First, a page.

Schlumberger is getting out of the seismic data acquisition business. They are the biggest company in the $7B geophysical sector, having moved into first place over CGGVeritas in 2013 (according to us), so it is a bold decision to exit.  And even though SLB’s public comments have included, “This has not been an easy decision to make,” we bet it actually was an easy decision. Here’s why:

The chart below is our firm’s trademarked SPEARS GEOPHYSICAL MARKET INDEX, an index that tracks the quarterly revenues of all the public geophysical companies around the planet – SLB, CGG, PGO, TGS, HAL, ION, COSL and many, many more. In Q1 2013, the Index was launched, equaling “1.00” that quarter, which is the same quarter that SLB moved into first place.

Spears Geophysical Market Index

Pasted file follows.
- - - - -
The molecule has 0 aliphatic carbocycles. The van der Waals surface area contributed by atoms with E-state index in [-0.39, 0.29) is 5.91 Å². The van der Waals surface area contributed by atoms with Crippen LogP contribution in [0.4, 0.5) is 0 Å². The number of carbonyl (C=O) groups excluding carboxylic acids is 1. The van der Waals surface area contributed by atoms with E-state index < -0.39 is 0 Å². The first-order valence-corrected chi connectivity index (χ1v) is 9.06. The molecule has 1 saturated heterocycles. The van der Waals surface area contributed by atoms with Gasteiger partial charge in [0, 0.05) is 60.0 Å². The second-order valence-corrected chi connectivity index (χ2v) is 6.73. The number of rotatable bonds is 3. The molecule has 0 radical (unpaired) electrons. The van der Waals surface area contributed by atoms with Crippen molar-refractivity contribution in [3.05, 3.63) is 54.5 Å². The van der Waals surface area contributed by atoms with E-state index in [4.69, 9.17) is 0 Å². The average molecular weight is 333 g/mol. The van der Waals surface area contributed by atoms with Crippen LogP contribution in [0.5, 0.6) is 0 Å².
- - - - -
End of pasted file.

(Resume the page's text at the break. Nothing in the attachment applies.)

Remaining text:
In 2013 the global market didn’t grow… and oil was $100.  In 2014 the market didn’t grow… and oil was $100. In 2015 the market collapsed hard, falling by almost 40%. In 2016 the market fell again by another third. And there it languishes still in 2018 despite oil prices rising from $30 to $40 to $50 to $60 and hinting at $70.

Almost every other SLB market segment began to grow in 2017, with strong indications of additional growth throughout 2018. But offshore seismic acquisition has been for SLB like dragging an anchor (pun intended).

We think SLB has been treating its seismic acquisition business like flotsam throughout 2017, allowing its main rivals to pick up significant market share in the last 12 months, so it is not a surprise that the business unit becomes jetsam with the new fiscal year.

But we see a bigger issue at hand: If oil companies around the world have not been gathering the data to identify our next hydrocarbon resources, they will not be drilling the test wells to prove up those hydrocarbons anytime soon, which means their ability to ramp up oil production will be delayed. Perhaps for years.

Gird your loins for high oil prices.